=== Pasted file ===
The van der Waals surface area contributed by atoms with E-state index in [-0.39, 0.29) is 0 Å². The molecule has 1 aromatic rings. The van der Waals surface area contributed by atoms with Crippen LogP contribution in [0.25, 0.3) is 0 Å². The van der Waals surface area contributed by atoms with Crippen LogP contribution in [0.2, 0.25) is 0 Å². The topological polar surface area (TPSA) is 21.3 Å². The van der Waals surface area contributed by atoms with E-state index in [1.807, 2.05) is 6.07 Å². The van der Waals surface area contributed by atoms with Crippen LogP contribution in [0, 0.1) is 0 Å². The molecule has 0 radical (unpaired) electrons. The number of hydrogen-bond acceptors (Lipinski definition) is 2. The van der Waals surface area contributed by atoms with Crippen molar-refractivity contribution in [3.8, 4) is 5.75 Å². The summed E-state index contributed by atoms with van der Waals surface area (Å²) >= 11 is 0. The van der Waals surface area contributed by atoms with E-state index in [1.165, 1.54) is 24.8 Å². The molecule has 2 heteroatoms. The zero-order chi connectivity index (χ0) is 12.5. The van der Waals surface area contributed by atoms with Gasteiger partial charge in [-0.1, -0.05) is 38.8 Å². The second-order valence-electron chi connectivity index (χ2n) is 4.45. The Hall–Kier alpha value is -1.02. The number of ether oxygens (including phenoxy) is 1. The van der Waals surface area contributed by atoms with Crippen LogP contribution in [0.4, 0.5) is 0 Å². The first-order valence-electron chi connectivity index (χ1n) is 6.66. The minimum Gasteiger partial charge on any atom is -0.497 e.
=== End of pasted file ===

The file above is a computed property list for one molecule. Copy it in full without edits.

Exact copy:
The van der Waals surface area contributed by atoms with E-state index in [-0.39, 0.29) is 0 Å². The molecule has 1 aromatic rings. The van der Waals surface area contributed by atoms with Crippen LogP contribution in [0.25, 0.3) is 0 Å². The van der Waals surface area contributed by atoms with Crippen LogP contribution in [0.2, 0.25) is 0 Å². The topological polar surface area (TPSA) is 21.3 Å². The van der Waals surface area contributed by atoms with E-state index in [1.807, 2.05) is 6.07 Å². The van der Waals surface area contributed by atoms with Crippen LogP contribution in [0, 0.1) is 0 Å². The molecule has 0 radical (unpaired) electrons. The number of hydrogen-bond acceptors (Lipinski definition) is 2. The van der Waals surface area contributed by atoms with Crippen molar-refractivity contribution in [3.8, 4) is 5.75 Å². The summed E-state index contributed by atoms with van der Waals surface area (Å²) >= 11 is 0. The van der Waals surface area contributed by atoms with E-state index in [1.165, 1.54) is 24.8 Å². The molecule has 2 heteroatoms. The zero-order chi connectivity index (χ0) is 12.5. The van der Waals surface area contributed by atoms with Gasteiger partial charge in [-0.1, -0.05) is 38.8 Å². The second-order valence-electron chi connectivity index (χ2n) is 4.45. The Hall–Kier alpha value is -1.02. The number of ether oxygens (including phenoxy) is 1. The van der Waals surface area contributed by atoms with Crippen LogP contribution in [0.4, 0.5) is 0 Å². The first-order valence-electron chi connectivity index (χ1n) is 6.66. The minimum Gasteiger partial charge on any atom is -0.497 e.